Burnt toast can expose people to more pollution than if they were standing at a busy road intersection.

Researchers at the University of Texas at Austin found burnt toast was especially harmful and the safest way was to “go for gold” – allowing the bread to turn a light gold color.


Toasters sent toxic particles into the air the moment they are switched on.

"When you make toast, the heating element starts warming up the debris and gunk in the toaster which includes oils.”

“Add to that the bread itself - it’s going to emit a range of things."

They "found ethanol, a by-product of yeast."

“If there’s tiny pieces of bread touching the heating element you can see the smoke, maybe from crumbs at the bottom of the toaster - they will all make a lot of particles.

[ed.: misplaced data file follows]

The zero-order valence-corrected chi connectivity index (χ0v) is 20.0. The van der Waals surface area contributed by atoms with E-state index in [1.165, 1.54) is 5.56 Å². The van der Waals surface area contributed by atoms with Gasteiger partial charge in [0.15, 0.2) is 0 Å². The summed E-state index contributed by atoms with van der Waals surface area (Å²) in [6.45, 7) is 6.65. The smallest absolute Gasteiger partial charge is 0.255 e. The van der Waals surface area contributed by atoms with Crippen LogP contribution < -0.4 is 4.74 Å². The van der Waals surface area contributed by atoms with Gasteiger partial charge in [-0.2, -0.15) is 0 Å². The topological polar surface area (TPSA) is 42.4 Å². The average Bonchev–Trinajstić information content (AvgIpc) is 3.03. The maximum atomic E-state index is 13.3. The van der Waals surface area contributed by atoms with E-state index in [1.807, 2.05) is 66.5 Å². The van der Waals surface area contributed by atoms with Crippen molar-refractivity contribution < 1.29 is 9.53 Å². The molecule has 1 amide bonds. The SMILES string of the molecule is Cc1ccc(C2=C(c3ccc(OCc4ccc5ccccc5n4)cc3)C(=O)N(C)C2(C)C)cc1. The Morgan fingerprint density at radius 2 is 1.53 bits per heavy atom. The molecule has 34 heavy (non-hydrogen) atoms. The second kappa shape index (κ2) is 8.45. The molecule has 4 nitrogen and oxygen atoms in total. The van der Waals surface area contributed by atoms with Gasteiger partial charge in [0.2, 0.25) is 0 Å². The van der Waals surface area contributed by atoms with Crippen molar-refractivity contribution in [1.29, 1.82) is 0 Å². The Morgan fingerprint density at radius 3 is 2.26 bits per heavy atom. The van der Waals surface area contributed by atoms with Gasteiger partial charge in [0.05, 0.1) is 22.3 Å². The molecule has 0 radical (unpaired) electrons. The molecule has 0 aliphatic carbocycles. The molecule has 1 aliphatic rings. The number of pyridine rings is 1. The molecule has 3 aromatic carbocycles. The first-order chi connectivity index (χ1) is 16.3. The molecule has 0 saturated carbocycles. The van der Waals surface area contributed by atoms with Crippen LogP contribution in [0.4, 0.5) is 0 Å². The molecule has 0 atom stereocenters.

“It led to what would be considered ‘very unhealthy’ air pollution levels if compared to outdoor air quality standards.”

Other pollutants included cleaning agents, especially household sprays, and air-purifiers which give off scents when plugged in to a socket.

Scented candles and wood-burning stoves were also found to be powerful polluters.



The research found that when bread was turned golden brown particle concentrations in the surrounding air surge to between 300 and 400 micrograms per cubic meter.

When toast was allowed to turn dark brown, then the particle levels soared to 3,000-4,000 micrograms per cubic meter, up to more than 150 times the recommended limit.